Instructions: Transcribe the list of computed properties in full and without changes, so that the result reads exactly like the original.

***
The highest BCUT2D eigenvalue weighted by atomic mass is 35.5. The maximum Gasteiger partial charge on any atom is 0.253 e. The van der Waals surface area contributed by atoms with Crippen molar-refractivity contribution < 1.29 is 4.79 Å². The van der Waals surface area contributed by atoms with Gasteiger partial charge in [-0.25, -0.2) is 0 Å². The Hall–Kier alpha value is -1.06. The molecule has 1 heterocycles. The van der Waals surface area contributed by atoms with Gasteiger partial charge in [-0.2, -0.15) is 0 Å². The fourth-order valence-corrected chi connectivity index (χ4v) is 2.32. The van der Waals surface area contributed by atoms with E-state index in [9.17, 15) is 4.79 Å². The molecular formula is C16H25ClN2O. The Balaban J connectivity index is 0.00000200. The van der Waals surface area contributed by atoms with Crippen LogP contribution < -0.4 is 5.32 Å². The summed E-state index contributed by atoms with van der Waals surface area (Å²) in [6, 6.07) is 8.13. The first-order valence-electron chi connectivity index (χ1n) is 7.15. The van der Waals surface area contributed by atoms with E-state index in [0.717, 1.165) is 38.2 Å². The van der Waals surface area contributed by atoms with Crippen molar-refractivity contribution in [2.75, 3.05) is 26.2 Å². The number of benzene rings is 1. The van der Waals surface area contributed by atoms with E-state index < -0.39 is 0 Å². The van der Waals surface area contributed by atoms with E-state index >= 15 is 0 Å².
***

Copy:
The highest BCUT2D eigenvalue weighted by atomic mass is 35.5. The maximum Gasteiger partial charge on any atom is 0.253 e. The van der Waals surface area contributed by atoms with Crippen molar-refractivity contribution < 1.29 is 4.79 Å². The van der Waals surface area contributed by atoms with Gasteiger partial charge in [-0.25, -0.2) is 0 Å². The Hall–Kier alpha value is -1.06. The molecule has 1 heterocycles. The van der Waals surface area contributed by atoms with Gasteiger partial charge in [-0.2, -0.15) is 0 Å². The fourth-order valence-corrected chi connectivity index (χ4v) is 2.32. The van der Waals surface area contributed by atoms with E-state index in [9.17, 15) is 4.79 Å². The molecular formula is C16H25ClN2O. The Balaban J connectivity index is 0.00000200. The van der Waals surface area contributed by atoms with Crippen LogP contribution < -0.4 is 5.32 Å². The summed E-state index contributed by atoms with van der Waals surface area (Å²) in [6, 6.07) is 8.13. The first-order valence-electron chi connectivity index (χ1n) is 7.15. The van der Waals surface area contributed by atoms with E-state index in [0.717, 1.165) is 38.2 Å². The van der Waals surface area contributed by atoms with Crippen molar-refractivity contribution in [2.75, 3.05) is 26.2 Å². The number of benzene rings is 1. The van der Waals surface area contributed by atoms with E-state index < -0.39 is 0 Å². The van der Waals surface area contributed by atoms with E-state index >= 15 is 0 Å².